Then I got married, pregnant, had a baby at 35, moved from Los Angeles to Tulsa, and was suddenly isolated from all family and friends, no longer playing music, while staying with a lovely and kind member of my husband’s family.

The once-carefree, guitar playing and singing rocker chick was now alone all day in the suburbs with a 2-month-old who didn’t sleep more than 2 hours in a row until his 9th month (and stopped napping at 2-years-old).

We now know his sleep issues were symptoms of his ADHD/gifted neurology, but at the time I just thought I was doing everything wrong, as new parents are wont to believe. I was deliriously tired to the point of hallucinating, and… BAM. I experienced depression for the first time in my generally happy life.

I need 8 hours of sleep a night to function, and I was now going on months without REM. Sleep deprivation is used as torture for very good reason. I think this, combined with roller-coaster-ing postpartum hormones, had everything to do with my depression, and I hazily remember tears pouring down my face as I fed the baby.

I was strung out, wrung dry, beyond exhausted, alone without the support of my family or friends, and for the first time in my usually positive, high-energy life, everything felt pointless.

I logically knew I was the luckiest woman alive, with a healthy (albeit sleepless) new baby, a husband who loved me and treated me well, a roof over my head, and food on the table.

But despite all logic to the contrary, my emotional side simply couldn’t grasp that I had no real problems and nothing about which to complain. Sadness was sitting on my shoulder like an unwanted gargoyle of misery, and I couldn’t shake the ugly bastard off, no matter what I tried. Exercise didn’t work anymore. Nature wasn’t cutting it. I was officially depressed.

Possibly the weirdest thing about my depression was that I didn’t even have the will or desire to complain… I just felt kind of numb. I’m a lot of things, but numb isn’t usually one of them. I’m a fighter of injustices. I’m a complainer. I kvetch. I speak up – like I’m doing right now. The numb feeling was my main clue that things were very, very off inside my brain.

The old me that could look optimistically into the future, the girl who simply appreciated “every day above ground” was gone, and in her place was a drained and empty shell that couldn’t figure out where she’d misplaced her hope. It was so weird to logically know all was okay, yet emotionally feel a huge disconnect. I had no reason to be depressed. Nonetheless, I still was depressed. But logic and emotion, as we all know, are two completely separate things.

I had a new understanding about the physiology of mental illness, and oceans empathy for anyone experiencing depression. I vowed to never be of the callous, unsympathetic “People who commit suicide are selfish!” mindset again. Because I wanted to stop feeling sad more than anything in the world, and there was no way to “choose” happy anymore. I finally realized that for many people, happiness is not a choice.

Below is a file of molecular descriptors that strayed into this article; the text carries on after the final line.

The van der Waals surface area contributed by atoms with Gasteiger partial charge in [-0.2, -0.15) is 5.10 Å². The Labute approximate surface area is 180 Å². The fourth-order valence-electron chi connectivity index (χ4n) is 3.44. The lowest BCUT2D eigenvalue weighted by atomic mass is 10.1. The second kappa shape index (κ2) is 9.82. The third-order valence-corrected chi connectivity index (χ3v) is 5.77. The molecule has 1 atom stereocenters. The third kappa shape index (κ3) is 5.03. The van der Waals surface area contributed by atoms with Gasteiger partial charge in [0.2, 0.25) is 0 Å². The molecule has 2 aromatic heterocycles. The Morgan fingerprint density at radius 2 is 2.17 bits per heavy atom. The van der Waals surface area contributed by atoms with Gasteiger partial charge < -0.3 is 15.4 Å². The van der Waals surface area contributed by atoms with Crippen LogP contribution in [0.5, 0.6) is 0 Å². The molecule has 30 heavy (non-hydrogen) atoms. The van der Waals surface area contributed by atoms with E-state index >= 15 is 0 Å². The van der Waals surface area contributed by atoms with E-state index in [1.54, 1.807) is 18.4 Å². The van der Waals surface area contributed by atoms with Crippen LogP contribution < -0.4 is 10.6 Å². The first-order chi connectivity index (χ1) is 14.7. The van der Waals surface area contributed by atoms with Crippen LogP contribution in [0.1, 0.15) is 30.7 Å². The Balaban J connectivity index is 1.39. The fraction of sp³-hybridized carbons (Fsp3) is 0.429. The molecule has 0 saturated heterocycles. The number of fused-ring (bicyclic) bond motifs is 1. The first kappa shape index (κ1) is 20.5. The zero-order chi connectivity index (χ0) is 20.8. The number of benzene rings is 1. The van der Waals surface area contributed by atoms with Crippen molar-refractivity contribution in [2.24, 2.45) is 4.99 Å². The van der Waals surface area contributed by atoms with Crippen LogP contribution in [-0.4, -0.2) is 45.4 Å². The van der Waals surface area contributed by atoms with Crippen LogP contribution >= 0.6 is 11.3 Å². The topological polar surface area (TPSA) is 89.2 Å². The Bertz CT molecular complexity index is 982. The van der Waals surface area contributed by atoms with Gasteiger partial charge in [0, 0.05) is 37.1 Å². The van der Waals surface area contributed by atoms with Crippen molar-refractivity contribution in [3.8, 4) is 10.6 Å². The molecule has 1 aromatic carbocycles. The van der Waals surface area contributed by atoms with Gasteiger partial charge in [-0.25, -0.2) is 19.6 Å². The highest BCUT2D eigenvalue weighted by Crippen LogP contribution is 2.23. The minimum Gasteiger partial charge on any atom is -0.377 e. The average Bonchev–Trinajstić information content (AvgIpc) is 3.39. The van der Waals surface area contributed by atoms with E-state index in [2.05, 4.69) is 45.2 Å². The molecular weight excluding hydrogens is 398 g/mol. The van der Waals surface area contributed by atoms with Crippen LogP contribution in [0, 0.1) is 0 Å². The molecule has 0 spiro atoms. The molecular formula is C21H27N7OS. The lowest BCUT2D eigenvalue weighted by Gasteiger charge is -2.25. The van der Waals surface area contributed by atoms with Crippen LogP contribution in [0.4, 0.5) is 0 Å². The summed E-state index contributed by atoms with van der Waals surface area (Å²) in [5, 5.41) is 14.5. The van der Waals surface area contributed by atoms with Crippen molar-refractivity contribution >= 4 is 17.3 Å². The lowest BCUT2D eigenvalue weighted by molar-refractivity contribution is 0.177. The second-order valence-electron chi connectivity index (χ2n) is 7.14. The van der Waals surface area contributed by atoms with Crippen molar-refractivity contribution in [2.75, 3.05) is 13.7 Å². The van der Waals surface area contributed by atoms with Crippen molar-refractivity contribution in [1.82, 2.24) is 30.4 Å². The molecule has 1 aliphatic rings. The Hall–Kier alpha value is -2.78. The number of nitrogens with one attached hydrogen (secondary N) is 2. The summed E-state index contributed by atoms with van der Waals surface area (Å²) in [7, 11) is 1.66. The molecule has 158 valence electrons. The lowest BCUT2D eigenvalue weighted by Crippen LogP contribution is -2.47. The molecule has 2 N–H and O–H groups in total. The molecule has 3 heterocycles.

And it’s insulting and cruel to say this. Are you really telling depressed people they’re choosing to be miserable?

I stopped breastfeeding at 6 months, even though I’d wanted to continue for at least my son’s first year. But I needed sleep. My brain chemistry was obviously imbalanced and I was horrified by the fact that I couldn’t escape the fog of sadness. I never reached the point of suicidal thoughts, but I’d definitely checked into Hotel Hopeless, and that was scary enough.

I started getting more sleep, and very slowly, the fog of depression lifted for me.

Because I got lucky.


I was entering my 40s before I finally spoke to a psychiatrist about my anxiety, and the only reason I did this was because my hyperactive son needed a calm mommy, and the panic attacks were now happening on a near-daily basis. Only because I could no longer function as a parent (as “leaving the house” is necessary for that job) was I forced to the doctor.

I got on daily Xanax and the panic attacks stopped immediately. I feel no euphoria on the medication, and only like a calmer version of myself who doesn’t go straight into “fight” mode at every perceived threat. The medication gave me back my life, gave my husband back his wife, and most importantly: it makes me a better mother for my son.

I only wish I’d sought help years ago. I’ve wasted so many years living in fear, and it’s partly because people like Henry Rollins who equate mental illness with selfishness made me feel like the chemical imbalances in my brain were a sign of weakness, and something I could control. Because my life isn’t anything but what I make it, right, Henry?

Wrong. And fuck anyone who thinks so. I now know I’m not weak, as I once believed – I’m actually incredibly strong for dealing with my anxiety alone and without help for so long. And I feel the same way about every depressed person on the planet – yes, even if they kill themselves.


Two of my mom’s brothers (my uncles) committed suicide in their 20s. They held onto life as long as they could stand it, and killed themselves because the pain of being alive was unbearable, and I don’t see anything selfish in that. It just makes me feel really, really sad for them. Because I have empathy.